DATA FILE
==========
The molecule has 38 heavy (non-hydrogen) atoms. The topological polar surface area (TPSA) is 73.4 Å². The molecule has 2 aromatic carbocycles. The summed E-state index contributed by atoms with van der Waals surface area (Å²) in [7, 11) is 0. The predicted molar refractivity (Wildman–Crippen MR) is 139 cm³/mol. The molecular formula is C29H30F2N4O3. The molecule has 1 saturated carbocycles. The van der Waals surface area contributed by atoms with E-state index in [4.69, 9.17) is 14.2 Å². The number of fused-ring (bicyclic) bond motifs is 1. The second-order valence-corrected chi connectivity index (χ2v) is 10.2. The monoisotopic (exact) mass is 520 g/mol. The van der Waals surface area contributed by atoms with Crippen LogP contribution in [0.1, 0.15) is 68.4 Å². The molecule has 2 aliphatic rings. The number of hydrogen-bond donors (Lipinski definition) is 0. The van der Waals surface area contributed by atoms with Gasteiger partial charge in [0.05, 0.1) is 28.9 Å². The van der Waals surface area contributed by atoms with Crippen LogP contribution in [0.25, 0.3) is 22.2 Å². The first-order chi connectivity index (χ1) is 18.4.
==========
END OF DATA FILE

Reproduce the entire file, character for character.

The molecule has 38 heavy (non-hydrogen) atoms. The topological polar surface area (TPSA) is 73.4 Å². The molecule has 2 aromatic carbocycles. The summed E-state index contributed by atoms with van der Waals surface area (Å²) in [7, 11) is 0. The predicted molar refractivity (Wildman–Crippen MR) is 139 cm³/mol. The molecular formula is C29H30F2N4O3. The molecule has 1 saturated carbocycles. The van der Waals surface area contributed by atoms with E-state index in [4.69, 9.17) is 14.2 Å². The number of fused-ring (bicyclic) bond motifs is 1. The second-order valence-corrected chi connectivity index (χ2v) is 10.2. The monoisotopic (exact) mass is 520 g/mol. The van der Waals surface area contributed by atoms with Crippen LogP contribution in [0.1, 0.15) is 68.4 Å². The molecule has 2 aliphatic rings. The number of hydrogen-bond donors (Lipinski definition) is 0. The van der Waals surface area contributed by atoms with Gasteiger partial charge in [0.05, 0.1) is 28.9 Å². The van der Waals surface area contributed by atoms with Crippen LogP contribution in [0.25, 0.3) is 22.2 Å². The first-order chi connectivity index (χ1) is 18.4.